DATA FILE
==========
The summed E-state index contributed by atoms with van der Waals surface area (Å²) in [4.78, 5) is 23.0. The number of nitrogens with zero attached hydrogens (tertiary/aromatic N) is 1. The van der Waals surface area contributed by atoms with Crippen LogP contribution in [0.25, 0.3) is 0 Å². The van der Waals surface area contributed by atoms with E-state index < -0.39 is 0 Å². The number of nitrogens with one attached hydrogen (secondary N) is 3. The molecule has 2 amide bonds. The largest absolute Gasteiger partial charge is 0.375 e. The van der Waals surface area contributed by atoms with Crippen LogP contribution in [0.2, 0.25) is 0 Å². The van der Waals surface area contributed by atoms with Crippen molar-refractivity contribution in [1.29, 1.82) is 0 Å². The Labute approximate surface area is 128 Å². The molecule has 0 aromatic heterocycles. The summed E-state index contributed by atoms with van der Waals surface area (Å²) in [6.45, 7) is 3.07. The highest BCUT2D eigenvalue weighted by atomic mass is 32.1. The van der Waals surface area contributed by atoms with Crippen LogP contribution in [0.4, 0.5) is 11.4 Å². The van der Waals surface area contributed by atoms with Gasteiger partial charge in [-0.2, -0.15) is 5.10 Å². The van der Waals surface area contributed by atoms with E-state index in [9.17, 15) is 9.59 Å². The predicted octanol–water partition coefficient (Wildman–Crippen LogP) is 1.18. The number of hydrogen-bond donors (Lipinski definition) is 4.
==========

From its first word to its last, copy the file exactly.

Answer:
The summed E-state index contributed by atoms with van der Waals surface area (Å²) in [4.78, 5) is 23.0. The number of nitrogens with zero attached hydrogens (tertiary/aromatic N) is 1. The van der Waals surface area contributed by atoms with Crippen LogP contribution in [0.25, 0.3) is 0 Å². The van der Waals surface area contributed by atoms with E-state index < -0.39 is 0 Å². The number of nitrogens with one attached hydrogen (secondary N) is 3. The molecule has 2 amide bonds. The largest absolute Gasteiger partial charge is 0.375 e. The van der Waals surface area contributed by atoms with Crippen LogP contribution in [0.2, 0.25) is 0 Å². The van der Waals surface area contributed by atoms with Crippen molar-refractivity contribution in [1.29, 1.82) is 0 Å². The Labute approximate surface area is 128 Å². The molecule has 0 aromatic heterocycles. The summed E-state index contributed by atoms with van der Waals surface area (Å²) in [6.45, 7) is 3.07. The highest BCUT2D eigenvalue weighted by atomic mass is 32.1. The van der Waals surface area contributed by atoms with Crippen LogP contribution in [0.4, 0.5) is 11.4 Å². The van der Waals surface area contributed by atoms with Gasteiger partial charge in [-0.2, -0.15) is 5.10 Å². The van der Waals surface area contributed by atoms with E-state index in [9.17, 15) is 9.59 Å². The predicted octanol–water partition coefficient (Wildman–Crippen LogP) is 1.18. The number of hydrogen-bond donors (Lipinski definition) is 4.